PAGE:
Potting soil is much lighter than regular soil.

Types of Potting Soil

by Grace Wathen

Potting soil is a mixture of substances used as a planting medium for container gardening. A majority of potting soil is produced commercially, and it is suppoesd to mimic optimal growing conditions found in real soil on the ground. What type of potting soil to use will depend on the needs of your plants. Potting soil can also be made at home to cut costs.

Potting Soil Basics

Potting soil is a mixture of several elements used for container gardening or for topsoil purposes. While the term suggests it actually contains soil, most potting soil mixtures are soil-less. Instead, potting soil contains ingredients that are much lighter that soil and offer appropriate nutrient balance for the plants. Most potting soils contain a mixture of peat moss, sand, perlite, composted bark and recycled mushrooms. Different types of potting soils will have specific mixtures of each ingredient for the unique needs of the plants using the soil.

Commercial Potting Soil

The main benefits to using commercially bought potting soil are that it will save you time and that it has been sterilized, lowering the chances of plant disease transmission. A majority of commercially sold potting soils do not contain any actual soil. While less common, soil-based potting soil is available for purchase. You'll see many different kinds of potting soil marketed, but it is best to first be educated on the needs of your plants. For example, succulent and cactus plants need well-drained soil, so choose a type of soil that has close to equal parts of organic matter, such as composted bark, and sandy matter, such as sand or perlite. If you are planting from seed, ensure the mixture has some peat moss, which helps make the soil more fertile for your new plants' growth. All-purpose types of potting soils are usually suitable for plants that need a lot of acid, such as blueberries (Vaccinium spp.).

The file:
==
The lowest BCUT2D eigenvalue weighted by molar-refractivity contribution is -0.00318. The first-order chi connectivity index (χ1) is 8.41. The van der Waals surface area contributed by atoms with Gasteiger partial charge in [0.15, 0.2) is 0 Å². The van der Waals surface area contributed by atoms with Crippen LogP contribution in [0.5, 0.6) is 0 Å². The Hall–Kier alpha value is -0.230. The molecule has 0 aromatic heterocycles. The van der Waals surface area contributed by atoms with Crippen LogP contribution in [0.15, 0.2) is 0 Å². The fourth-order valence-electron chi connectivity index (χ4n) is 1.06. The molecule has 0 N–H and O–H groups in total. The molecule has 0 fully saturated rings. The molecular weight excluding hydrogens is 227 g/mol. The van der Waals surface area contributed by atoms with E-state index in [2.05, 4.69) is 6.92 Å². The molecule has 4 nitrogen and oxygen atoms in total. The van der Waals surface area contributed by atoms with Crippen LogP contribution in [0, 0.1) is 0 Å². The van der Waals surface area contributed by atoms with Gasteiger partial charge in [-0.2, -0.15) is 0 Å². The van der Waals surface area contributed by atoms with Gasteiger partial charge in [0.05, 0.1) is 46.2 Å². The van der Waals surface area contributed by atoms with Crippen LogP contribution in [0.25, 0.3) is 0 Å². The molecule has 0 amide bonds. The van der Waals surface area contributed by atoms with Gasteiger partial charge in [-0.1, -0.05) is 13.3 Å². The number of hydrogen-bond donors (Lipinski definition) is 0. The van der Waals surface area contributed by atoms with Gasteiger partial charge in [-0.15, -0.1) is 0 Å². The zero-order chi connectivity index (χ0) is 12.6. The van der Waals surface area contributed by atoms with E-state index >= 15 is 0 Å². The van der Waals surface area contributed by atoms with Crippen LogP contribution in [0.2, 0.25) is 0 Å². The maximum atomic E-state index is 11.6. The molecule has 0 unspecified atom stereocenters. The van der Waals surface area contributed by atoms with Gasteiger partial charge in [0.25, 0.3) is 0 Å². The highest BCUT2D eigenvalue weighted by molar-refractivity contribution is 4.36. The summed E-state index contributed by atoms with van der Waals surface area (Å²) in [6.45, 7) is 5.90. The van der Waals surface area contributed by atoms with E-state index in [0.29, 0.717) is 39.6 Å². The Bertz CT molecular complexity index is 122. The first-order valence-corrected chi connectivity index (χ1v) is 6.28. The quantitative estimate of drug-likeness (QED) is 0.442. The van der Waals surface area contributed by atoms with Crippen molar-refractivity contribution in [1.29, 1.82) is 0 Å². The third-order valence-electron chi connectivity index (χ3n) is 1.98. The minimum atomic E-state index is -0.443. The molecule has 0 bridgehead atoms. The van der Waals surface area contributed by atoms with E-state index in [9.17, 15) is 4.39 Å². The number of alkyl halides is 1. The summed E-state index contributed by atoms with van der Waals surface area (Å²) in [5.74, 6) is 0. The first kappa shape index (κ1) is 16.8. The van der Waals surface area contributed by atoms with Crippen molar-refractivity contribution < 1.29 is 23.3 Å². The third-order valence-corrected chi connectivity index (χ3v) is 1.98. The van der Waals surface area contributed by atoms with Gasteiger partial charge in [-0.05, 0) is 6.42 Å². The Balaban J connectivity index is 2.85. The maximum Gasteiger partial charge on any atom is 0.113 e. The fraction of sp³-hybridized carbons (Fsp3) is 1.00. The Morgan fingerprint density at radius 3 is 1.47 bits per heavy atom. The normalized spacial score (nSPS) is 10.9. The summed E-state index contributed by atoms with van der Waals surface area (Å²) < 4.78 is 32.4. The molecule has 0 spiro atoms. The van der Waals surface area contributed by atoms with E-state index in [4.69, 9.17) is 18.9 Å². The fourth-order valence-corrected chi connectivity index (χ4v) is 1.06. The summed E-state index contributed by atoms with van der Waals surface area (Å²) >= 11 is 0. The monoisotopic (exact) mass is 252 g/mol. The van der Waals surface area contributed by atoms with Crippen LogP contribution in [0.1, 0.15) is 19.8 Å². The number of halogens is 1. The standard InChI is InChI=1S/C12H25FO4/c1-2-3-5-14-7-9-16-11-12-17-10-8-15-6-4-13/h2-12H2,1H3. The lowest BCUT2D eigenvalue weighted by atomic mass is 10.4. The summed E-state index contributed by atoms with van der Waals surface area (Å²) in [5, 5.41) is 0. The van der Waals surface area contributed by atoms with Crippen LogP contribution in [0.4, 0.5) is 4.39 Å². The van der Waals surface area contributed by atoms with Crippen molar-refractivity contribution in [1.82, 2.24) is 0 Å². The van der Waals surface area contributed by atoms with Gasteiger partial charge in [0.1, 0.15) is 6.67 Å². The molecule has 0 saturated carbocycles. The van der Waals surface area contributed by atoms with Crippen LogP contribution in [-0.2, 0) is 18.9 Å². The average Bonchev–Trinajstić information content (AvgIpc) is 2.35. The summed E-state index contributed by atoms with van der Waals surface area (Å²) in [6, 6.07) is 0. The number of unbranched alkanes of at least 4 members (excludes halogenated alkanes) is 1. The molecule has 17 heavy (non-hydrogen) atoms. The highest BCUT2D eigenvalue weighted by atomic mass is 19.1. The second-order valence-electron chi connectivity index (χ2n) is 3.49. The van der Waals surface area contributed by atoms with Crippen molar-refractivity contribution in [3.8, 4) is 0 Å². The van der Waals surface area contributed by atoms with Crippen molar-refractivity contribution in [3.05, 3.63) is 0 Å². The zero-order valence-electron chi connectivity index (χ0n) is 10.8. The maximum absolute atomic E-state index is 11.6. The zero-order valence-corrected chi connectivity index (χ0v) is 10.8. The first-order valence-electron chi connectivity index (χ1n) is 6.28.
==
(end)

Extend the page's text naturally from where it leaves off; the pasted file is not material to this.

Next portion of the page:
Homemade Potting Soil

Depending on how much potting soil you use, making it at home could save you some money, especially if you have a lot of garden waste compost lying around. Homemade potting soil is made by baking the compost with water for a short amount of time. It is usually necessary to add fertilizers to homemade potting soil.

Other Considerations

Even with a well-balanced potting soil, you may still have to supplement the soil in your containers periodically to improve the health of your plants. Adding compost to the pots will help. Also, replanting the plants into bigger pots and adding more compost can help plants that are struggling. Watering the plants with a compost or manure tea once or twice a month can also help keep the plants healthy. If it is a drainage issue, ensure the bottom of your pots have a 1-inch layer of stones to assist in the drainage process.

About the Author

Grace Wathen is a certified yoga, Pilates and raw nutrition instructor. Her dedication to health and wellness motivated her to organize and build several community gardens in Utah, Oregon and Nevada. She has been sharing her expertise on the above topics through online publishers since 2007.

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